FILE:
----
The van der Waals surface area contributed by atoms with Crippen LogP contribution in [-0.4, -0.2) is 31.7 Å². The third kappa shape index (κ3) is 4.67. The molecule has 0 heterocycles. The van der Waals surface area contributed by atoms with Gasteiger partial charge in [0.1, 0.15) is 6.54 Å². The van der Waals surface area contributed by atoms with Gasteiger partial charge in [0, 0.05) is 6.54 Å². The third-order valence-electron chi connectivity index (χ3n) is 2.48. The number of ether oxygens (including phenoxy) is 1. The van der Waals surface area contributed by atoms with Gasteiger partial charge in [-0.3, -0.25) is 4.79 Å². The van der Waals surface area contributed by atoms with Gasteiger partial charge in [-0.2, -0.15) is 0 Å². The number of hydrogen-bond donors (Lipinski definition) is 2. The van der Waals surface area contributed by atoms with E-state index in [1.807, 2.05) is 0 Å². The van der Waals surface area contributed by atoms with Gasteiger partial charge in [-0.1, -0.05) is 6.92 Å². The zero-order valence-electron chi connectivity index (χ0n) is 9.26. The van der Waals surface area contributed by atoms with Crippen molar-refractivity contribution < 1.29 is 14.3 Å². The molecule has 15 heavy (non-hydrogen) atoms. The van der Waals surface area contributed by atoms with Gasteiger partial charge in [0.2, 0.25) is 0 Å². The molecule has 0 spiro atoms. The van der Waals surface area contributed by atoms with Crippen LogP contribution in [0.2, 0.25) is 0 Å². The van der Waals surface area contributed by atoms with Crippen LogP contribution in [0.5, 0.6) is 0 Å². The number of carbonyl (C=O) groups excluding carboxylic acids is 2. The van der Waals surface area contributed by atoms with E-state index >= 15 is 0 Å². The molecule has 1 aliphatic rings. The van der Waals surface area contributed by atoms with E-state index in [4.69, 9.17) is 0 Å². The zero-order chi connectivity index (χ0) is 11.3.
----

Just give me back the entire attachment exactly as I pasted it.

The van der Waals surface area contributed by atoms with Crippen LogP contribution in [-0.4, -0.2) is 31.7 Å². The third kappa shape index (κ3) is 4.67. The molecule has 0 heterocycles. The van der Waals surface area contributed by atoms with Gasteiger partial charge in [0.1, 0.15) is 6.54 Å². The van der Waals surface area contributed by atoms with Gasteiger partial charge in [0, 0.05) is 6.54 Å². The third-order valence-electron chi connectivity index (χ3n) is 2.48. The number of ether oxygens (including phenoxy) is 1. The van der Waals surface area contributed by atoms with Gasteiger partial charge in [-0.3, -0.25) is 4.79 Å². The van der Waals surface area contributed by atoms with Gasteiger partial charge in [-0.2, -0.15) is 0 Å². The number of hydrogen-bond donors (Lipinski definition) is 2. The van der Waals surface area contributed by atoms with E-state index in [1.807, 2.05) is 0 Å². The van der Waals surface area contributed by atoms with Gasteiger partial charge in [-0.1, -0.05) is 6.92 Å². The zero-order valence-electron chi connectivity index (χ0n) is 9.26. The van der Waals surface area contributed by atoms with Crippen molar-refractivity contribution < 1.29 is 14.3 Å². The molecule has 15 heavy (non-hydrogen) atoms. The van der Waals surface area contributed by atoms with Gasteiger partial charge in [0.2, 0.25) is 0 Å². The molecule has 0 spiro atoms. The van der Waals surface area contributed by atoms with Crippen LogP contribution in [0.2, 0.25) is 0 Å². The van der Waals surface area contributed by atoms with Crippen LogP contribution in [0.5, 0.6) is 0 Å². The number of carbonyl (C=O) groups excluding carboxylic acids is 2. The van der Waals surface area contributed by atoms with E-state index >= 15 is 0 Å². The molecule has 1 aliphatic rings. The van der Waals surface area contributed by atoms with E-state index in [4.69, 9.17) is 0 Å². The zero-order chi connectivity index (χ0) is 11.3.